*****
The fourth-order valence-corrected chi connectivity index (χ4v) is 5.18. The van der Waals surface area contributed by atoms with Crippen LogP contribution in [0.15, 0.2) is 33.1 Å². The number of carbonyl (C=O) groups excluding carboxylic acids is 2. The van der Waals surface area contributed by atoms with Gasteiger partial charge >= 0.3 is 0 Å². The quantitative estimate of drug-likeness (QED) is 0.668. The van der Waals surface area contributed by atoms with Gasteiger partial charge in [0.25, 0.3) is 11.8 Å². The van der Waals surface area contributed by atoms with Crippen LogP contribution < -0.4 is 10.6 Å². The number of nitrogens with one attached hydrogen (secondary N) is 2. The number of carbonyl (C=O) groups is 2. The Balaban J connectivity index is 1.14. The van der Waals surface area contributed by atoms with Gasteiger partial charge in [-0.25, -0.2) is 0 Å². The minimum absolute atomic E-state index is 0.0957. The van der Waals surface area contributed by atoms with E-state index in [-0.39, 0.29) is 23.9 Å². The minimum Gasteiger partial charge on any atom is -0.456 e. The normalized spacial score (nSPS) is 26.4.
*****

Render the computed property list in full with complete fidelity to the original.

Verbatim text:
The fourth-order valence-corrected chi connectivity index (χ4v) is 5.18. The van der Waals surface area contributed by atoms with Crippen LogP contribution in [0.15, 0.2) is 33.1 Å². The number of carbonyl (C=O) groups excluding carboxylic acids is 2. The van der Waals surface area contributed by atoms with Gasteiger partial charge >= 0.3 is 0 Å². The quantitative estimate of drug-likeness (QED) is 0.668. The van der Waals surface area contributed by atoms with Gasteiger partial charge in [0.25, 0.3) is 11.8 Å². The van der Waals surface area contributed by atoms with Crippen LogP contribution < -0.4 is 10.6 Å². The number of nitrogens with one attached hydrogen (secondary N) is 2. The number of carbonyl (C=O) groups is 2. The Balaban J connectivity index is 1.14. The van der Waals surface area contributed by atoms with Gasteiger partial charge in [-0.25, -0.2) is 0 Å². The minimum absolute atomic E-state index is 0.0957. The van der Waals surface area contributed by atoms with E-state index in [-0.39, 0.29) is 23.9 Å². The minimum Gasteiger partial charge on any atom is -0.456 e. The normalized spacial score (nSPS) is 26.4.